Slower turn toward recovery?

  
Staff Report
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Most turnaround professionals predict a hard slog toward economic recovery in 2010 as businesses weighed down by debt hit rough patches and credit markets shun them.

Nearly half (49 percent) the respondents to the Turnaround Management Association’s distressed industries forecast think durable economic improvement is unlikely until at least the second half of 2010. About three out of 10 think the worst is over, but nearly 20 percent suggest the economy has yet to hit rock bottom.

Three out of four respondents think the commercial real estate industry will fare the worst in 2010 as debt matures and lenders remain reluctant to refinance. Retail again garnered the second highest proportion of responses, 35 percent, down from 52 percent last year. Automotive, at the top of last year’s predictions list for most troubled industries, slipped to third (31 percent) during a year in which the federal government brokered restructurings of two of the big three automakers.

Technology appealed to nearly 30 percent of respondents as the industry most likely to improve in 2010, and energy and health care ranked nearly as high. Commercial banks, which ranked third among industries most likely to improve in 2009, slid to fourth place.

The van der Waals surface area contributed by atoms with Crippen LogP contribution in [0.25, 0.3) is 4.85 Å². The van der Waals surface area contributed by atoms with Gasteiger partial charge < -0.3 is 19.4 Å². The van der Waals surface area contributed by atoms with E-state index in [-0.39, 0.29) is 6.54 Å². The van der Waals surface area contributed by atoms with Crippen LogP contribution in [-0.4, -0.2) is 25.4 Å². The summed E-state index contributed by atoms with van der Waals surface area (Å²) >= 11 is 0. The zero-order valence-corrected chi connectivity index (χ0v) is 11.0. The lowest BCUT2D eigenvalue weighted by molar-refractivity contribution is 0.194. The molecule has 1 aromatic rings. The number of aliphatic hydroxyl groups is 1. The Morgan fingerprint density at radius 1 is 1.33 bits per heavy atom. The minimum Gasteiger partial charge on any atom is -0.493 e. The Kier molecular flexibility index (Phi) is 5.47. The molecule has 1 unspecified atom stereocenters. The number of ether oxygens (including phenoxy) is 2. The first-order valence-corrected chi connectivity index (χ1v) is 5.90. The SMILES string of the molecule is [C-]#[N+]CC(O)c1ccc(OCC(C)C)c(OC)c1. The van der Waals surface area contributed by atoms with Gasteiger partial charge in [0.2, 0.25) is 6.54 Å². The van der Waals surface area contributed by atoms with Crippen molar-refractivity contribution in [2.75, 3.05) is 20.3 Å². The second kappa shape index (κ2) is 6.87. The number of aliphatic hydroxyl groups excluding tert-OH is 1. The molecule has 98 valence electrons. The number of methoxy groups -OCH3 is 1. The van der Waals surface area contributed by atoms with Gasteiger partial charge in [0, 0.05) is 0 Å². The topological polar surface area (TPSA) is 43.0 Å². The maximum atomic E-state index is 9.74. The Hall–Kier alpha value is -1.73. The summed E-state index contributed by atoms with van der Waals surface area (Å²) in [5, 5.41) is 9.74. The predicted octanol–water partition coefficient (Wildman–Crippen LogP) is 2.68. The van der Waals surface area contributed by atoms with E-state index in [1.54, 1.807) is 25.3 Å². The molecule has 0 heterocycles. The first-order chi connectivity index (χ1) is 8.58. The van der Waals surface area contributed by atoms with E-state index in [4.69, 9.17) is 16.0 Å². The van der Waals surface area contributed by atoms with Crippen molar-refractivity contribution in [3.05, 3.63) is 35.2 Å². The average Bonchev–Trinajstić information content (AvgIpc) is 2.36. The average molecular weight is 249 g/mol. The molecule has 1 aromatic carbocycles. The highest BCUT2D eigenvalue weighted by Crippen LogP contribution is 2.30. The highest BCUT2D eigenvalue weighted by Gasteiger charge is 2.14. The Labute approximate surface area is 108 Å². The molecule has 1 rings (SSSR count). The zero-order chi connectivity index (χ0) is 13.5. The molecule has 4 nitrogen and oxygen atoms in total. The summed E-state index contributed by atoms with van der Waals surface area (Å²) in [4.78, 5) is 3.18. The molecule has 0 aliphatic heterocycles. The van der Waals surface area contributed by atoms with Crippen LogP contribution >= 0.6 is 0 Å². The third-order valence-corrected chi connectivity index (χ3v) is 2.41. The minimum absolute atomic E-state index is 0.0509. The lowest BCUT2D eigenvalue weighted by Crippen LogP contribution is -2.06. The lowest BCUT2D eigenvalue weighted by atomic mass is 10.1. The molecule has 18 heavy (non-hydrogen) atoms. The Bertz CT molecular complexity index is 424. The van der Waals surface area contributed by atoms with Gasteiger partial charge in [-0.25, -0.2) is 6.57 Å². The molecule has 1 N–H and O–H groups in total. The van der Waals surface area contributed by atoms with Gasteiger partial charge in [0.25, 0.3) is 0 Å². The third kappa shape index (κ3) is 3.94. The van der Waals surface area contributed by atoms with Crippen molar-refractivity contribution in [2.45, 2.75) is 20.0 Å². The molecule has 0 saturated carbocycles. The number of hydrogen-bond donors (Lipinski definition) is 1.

Nearly all (92 percent) said economic conditions pose the greatest threat to struggling industries, and the most hard pressed will contend with too much debt compounded by lack of access to capital, according to 78 and 52 percent of respondents, respectively.

Industries likely to fare better in 2010 will do so mainly because of increased demand for products and services (59 percent) and an improved economy (52 percent).

If the economy recovers without sufficient job creation, most respondents suggest the unemployment rate could be lowered through tax incentives for hiring, capital spending, and technology investment. To a lesser degree, respondents think stimulus spending to create public works and youth employment projects and repatriate manufacturing jobs could help absorb some of the millions of out-of-work Americans.

The Chicago-based Turnaround Management Association has more than 9,000 members in 46 regional chapters who comprise a professional community of turnaround practitioners, attorneys, accountants, investors, lenders, venture capitalists, appraisers, liquidators, executive recruiters and consultants.

  



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